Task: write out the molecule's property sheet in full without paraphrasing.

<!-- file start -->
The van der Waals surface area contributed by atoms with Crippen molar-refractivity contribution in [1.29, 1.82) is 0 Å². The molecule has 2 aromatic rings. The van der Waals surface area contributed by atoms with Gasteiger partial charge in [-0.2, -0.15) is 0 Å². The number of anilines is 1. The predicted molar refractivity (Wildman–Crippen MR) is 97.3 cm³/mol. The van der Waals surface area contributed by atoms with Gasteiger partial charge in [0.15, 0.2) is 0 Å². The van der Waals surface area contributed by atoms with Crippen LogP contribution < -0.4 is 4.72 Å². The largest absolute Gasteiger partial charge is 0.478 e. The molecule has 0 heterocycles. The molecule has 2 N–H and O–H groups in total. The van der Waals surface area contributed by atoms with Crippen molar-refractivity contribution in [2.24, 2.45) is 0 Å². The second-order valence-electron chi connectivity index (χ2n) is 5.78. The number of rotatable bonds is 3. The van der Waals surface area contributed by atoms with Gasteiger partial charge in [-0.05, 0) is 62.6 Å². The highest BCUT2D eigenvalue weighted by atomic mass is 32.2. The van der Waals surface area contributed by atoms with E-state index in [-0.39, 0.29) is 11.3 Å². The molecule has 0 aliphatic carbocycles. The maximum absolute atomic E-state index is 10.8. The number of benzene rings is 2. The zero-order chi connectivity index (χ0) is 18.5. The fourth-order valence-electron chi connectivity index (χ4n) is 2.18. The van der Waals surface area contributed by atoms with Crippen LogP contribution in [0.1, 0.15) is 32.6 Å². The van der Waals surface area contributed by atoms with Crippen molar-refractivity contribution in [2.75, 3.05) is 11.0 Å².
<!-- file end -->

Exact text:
The van der Waals surface area contributed by atoms with Crippen molar-refractivity contribution in [1.29, 1.82) is 0 Å². The molecule has 2 aromatic rings. The van der Waals surface area contributed by atoms with Gasteiger partial charge in [-0.2, -0.15) is 0 Å². The number of anilines is 1. The predicted molar refractivity (Wildman–Crippen MR) is 97.3 cm³/mol. The van der Waals surface area contributed by atoms with Gasteiger partial charge in [0.15, 0.2) is 0 Å². The van der Waals surface area contributed by atoms with Crippen LogP contribution < -0.4 is 4.72 Å². The largest absolute Gasteiger partial charge is 0.478 e. The molecule has 0 heterocycles. The molecule has 2 N–H and O–H groups in total. The van der Waals surface area contributed by atoms with Crippen molar-refractivity contribution in [2.24, 2.45) is 0 Å². The second-order valence-electron chi connectivity index (χ2n) is 5.78. The number of rotatable bonds is 3. The van der Waals surface area contributed by atoms with Gasteiger partial charge in [-0.05, 0) is 62.6 Å². The highest BCUT2D eigenvalue weighted by atomic mass is 32.2. The van der Waals surface area contributed by atoms with E-state index in [-0.39, 0.29) is 11.3 Å². The molecule has 0 aliphatic carbocycles. The maximum absolute atomic E-state index is 10.8. The number of benzene rings is 2. The zero-order chi connectivity index (χ0) is 18.5. The fourth-order valence-electron chi connectivity index (χ4n) is 2.18. The van der Waals surface area contributed by atoms with Crippen LogP contribution in [0.1, 0.15) is 32.6 Å². The van der Waals surface area contributed by atoms with Crippen molar-refractivity contribution in [2.75, 3.05) is 11.0 Å².